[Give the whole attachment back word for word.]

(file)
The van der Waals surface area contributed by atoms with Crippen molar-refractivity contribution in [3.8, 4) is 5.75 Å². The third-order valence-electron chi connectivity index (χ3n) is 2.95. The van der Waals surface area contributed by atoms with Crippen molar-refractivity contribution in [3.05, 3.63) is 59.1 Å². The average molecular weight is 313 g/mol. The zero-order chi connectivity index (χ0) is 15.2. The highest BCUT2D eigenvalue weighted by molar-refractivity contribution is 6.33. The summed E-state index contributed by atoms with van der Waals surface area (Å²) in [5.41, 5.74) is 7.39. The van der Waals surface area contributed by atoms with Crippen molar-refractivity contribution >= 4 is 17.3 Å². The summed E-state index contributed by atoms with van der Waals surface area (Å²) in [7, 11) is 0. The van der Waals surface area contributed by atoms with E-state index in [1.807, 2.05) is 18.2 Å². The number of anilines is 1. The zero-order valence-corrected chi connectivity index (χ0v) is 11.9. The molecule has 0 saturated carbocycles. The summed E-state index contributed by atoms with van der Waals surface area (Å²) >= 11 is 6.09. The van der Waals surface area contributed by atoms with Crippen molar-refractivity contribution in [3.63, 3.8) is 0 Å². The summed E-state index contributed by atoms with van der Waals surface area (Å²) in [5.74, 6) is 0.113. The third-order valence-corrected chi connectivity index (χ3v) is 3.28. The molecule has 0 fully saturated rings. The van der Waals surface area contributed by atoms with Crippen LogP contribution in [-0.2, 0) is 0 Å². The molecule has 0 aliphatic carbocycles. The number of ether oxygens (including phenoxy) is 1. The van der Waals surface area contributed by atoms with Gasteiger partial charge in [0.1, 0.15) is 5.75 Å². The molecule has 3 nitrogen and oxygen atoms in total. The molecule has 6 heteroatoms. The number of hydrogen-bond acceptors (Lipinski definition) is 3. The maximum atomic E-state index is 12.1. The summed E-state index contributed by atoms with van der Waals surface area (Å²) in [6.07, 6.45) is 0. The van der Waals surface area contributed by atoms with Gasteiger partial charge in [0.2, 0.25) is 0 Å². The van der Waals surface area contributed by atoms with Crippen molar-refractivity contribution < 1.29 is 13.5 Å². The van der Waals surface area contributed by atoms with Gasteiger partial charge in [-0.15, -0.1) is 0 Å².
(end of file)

The van der Waals surface area contributed by atoms with Crippen molar-refractivity contribution in [3.8, 4) is 5.75 Å². The third-order valence-electron chi connectivity index (χ3n) is 2.95. The van der Waals surface area contributed by atoms with Crippen molar-refractivity contribution in [3.05, 3.63) is 59.1 Å². The average molecular weight is 313 g/mol. The zero-order chi connectivity index (χ0) is 15.2. The highest BCUT2D eigenvalue weighted by molar-refractivity contribution is 6.33. The summed E-state index contributed by atoms with van der Waals surface area (Å²) in [5.41, 5.74) is 7.39. The van der Waals surface area contributed by atoms with Crippen molar-refractivity contribution >= 4 is 17.3 Å². The summed E-state index contributed by atoms with van der Waals surface area (Å²) in [7, 11) is 0. The van der Waals surface area contributed by atoms with E-state index in [1.807, 2.05) is 18.2 Å². The number of anilines is 1. The zero-order valence-corrected chi connectivity index (χ0v) is 11.9. The molecule has 0 saturated carbocycles. The summed E-state index contributed by atoms with van der Waals surface area (Å²) >= 11 is 6.09. The van der Waals surface area contributed by atoms with Crippen molar-refractivity contribution in [3.63, 3.8) is 0 Å². The summed E-state index contributed by atoms with van der Waals surface area (Å²) in [5.74, 6) is 0.113. The third-order valence-corrected chi connectivity index (χ3v) is 3.28. The molecule has 0 fully saturated rings. The van der Waals surface area contributed by atoms with Crippen LogP contribution in [-0.2, 0) is 0 Å². The molecule has 0 aliphatic carbocycles. The number of ether oxygens (including phenoxy) is 1. The van der Waals surface area contributed by atoms with Gasteiger partial charge in [0.1, 0.15) is 5.75 Å². The molecule has 3 nitrogen and oxygen atoms in total. The molecule has 6 heteroatoms. The number of hydrogen-bond acceptors (Lipinski definition) is 3. The maximum atomic E-state index is 12.1. The summed E-state index contributed by atoms with van der Waals surface area (Å²) in [6.07, 6.45) is 0. The van der Waals surface area contributed by atoms with Gasteiger partial charge in [0.2, 0.25) is 0 Å². The van der Waals surface area contributed by atoms with Crippen molar-refractivity contribution < 1.29 is 13.5 Å². The van der Waals surface area contributed by atoms with Gasteiger partial charge in [-0.15, -0.1) is 0 Å².